‘Actually, no,’ I say. ‘As you can see, I’m about to go horseriding.’
I smile then, even though I Haven’t said anything particularly funny. Seriously, it doesn’t take much to make me smile. That’s how I am. Laughing, joking, having fun – it’s how Dot created me. It’s how she created all of us.
Except, of course, Blaze.
Wren and her rescinds live in a garden where everything is perfect. Nothing exists outside of the garden – except Dot, who created the people, plants and animals which fill the utopia. But as completion night draws nearer, Wren is troubled by strange visions of people and places outside of the garden, visions that feel like memories, even though she knows they can’t be. The gorgeous Blaze seems to have similar visions, but this worries Wren even more. If they are not Dotly enough, neither of them might be chosen on completion night. As she starts to question what s happening, Wren feels herself being pulled further away from Dot.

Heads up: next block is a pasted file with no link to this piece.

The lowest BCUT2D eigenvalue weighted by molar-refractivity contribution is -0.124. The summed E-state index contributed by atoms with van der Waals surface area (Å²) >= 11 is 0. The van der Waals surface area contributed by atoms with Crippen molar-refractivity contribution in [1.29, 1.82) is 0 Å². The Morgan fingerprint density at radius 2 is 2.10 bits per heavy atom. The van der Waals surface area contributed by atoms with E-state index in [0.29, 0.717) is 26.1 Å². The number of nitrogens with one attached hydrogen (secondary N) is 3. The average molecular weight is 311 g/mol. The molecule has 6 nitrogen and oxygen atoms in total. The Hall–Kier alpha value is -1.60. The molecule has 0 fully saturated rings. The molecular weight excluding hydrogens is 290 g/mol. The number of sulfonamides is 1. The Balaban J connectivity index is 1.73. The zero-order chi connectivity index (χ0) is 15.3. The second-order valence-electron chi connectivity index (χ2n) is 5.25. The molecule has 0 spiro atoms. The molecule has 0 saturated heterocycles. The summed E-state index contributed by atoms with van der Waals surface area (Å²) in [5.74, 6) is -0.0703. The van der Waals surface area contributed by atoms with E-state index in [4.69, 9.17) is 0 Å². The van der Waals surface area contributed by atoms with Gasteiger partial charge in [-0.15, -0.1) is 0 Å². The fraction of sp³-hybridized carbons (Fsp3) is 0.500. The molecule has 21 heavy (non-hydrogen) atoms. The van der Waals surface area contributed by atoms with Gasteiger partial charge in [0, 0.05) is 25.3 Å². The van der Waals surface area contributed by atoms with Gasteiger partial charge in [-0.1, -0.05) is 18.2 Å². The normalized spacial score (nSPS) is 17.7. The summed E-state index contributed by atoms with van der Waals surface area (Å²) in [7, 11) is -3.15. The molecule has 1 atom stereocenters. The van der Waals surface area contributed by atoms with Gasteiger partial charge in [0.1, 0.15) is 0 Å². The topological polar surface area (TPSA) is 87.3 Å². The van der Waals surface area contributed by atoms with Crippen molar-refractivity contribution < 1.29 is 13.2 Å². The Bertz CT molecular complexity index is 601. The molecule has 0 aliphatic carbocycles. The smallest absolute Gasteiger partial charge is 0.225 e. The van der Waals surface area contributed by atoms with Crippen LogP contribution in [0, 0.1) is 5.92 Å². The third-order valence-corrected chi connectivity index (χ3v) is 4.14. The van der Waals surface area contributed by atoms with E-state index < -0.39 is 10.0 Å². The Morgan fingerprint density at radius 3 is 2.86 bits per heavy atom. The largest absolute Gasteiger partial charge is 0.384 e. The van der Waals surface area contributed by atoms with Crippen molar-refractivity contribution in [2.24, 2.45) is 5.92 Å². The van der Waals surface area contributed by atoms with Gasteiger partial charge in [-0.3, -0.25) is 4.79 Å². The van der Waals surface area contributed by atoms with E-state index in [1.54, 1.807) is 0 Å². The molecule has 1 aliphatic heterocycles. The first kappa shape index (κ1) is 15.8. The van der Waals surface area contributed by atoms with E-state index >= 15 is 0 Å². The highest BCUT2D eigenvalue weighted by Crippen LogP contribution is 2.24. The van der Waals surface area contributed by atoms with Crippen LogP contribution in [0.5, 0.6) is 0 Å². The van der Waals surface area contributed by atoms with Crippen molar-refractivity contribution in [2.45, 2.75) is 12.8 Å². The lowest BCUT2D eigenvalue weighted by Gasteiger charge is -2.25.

State of Grace is an eerie book. From a cover featuring a girl with surreal green eyes, to an Eden-like existence and on to the cracks which appear in this life, the reader experiences a growing sense of discomfort at the world which Wren and her friends inhabit, and as Wren unravels the truth, the reader journeys with her. The use of a special vocabulary for this world is a clever tool, adding the sense of this place being elsewhere. The reality, when it is revealed, is shocking.
An intriguing read for teens.
State of Grace, by Hilary Badger
Hardie Grant Egmont, 2014
Available from good bookstores and online.